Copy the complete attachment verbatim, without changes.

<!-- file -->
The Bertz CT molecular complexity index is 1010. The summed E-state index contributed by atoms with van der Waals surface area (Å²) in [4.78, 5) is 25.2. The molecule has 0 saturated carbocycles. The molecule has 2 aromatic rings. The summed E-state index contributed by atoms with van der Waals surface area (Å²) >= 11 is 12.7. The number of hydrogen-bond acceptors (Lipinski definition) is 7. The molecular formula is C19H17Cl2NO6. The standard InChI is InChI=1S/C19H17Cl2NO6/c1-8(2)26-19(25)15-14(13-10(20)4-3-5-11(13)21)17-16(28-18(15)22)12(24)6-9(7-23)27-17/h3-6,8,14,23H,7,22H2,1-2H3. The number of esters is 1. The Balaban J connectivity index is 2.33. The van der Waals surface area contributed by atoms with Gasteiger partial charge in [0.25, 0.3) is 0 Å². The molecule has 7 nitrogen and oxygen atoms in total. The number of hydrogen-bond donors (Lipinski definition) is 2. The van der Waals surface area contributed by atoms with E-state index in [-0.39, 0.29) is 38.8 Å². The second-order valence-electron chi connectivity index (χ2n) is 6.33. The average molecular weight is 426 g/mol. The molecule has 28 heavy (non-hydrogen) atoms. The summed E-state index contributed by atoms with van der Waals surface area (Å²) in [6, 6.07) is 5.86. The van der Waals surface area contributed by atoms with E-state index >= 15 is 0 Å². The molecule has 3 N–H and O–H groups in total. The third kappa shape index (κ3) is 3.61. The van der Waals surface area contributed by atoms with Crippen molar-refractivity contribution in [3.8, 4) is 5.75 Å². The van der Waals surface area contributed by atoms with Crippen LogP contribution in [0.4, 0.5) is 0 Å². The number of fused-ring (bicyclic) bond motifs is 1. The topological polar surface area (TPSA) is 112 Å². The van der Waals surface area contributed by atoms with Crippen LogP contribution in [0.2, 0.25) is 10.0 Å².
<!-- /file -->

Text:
The Bertz CT molecular complexity index is 1010. The summed E-state index contributed by atoms with van der Waals surface area (Å²) in [4.78, 5) is 25.2. The molecule has 0 saturated carbocycles. The molecule has 2 aromatic rings. The summed E-state index contributed by atoms with van der Waals surface area (Å²) >= 11 is 12.7. The number of hydrogen-bond acceptors (Lipinski definition) is 7. The molecular formula is C19H17Cl2NO6. The standard InChI is InChI=1S/C19H17Cl2NO6/c1-8(2)26-19(25)15-14(13-10(20)4-3-5-11(13)21)17-16(28-18(15)22)12(24)6-9(7-23)27-17/h3-6,8,14,23H,7,22H2,1-2H3. The number of esters is 1. The Balaban J connectivity index is 2.33. The van der Waals surface area contributed by atoms with Gasteiger partial charge in [0.25, 0.3) is 0 Å². The molecule has 7 nitrogen and oxygen atoms in total. The number of hydrogen-bond donors (Lipinski definition) is 2. The van der Waals surface area contributed by atoms with E-state index in [-0.39, 0.29) is 38.8 Å². The second-order valence-electron chi connectivity index (χ2n) is 6.33. The average molecular weight is 426 g/mol. The molecule has 28 heavy (non-hydrogen) atoms. The summed E-state index contributed by atoms with van der Waals surface area (Å²) in [6, 6.07) is 5.86. The van der Waals surface area contributed by atoms with E-state index >= 15 is 0 Å². The molecule has 3 N–H and O–H groups in total. The third kappa shape index (κ3) is 3.61. The van der Waals surface area contributed by atoms with Crippen molar-refractivity contribution in [3.8, 4) is 5.75 Å². The van der Waals surface area contributed by atoms with Crippen LogP contribution in [0.4, 0.5) is 0 Å². The number of fused-ring (bicyclic) bond motifs is 1. The topological polar surface area (TPSA) is 112 Å². The van der Waals surface area contributed by atoms with Crippen LogP contribution in [0.2, 0.25) is 10.0 Å².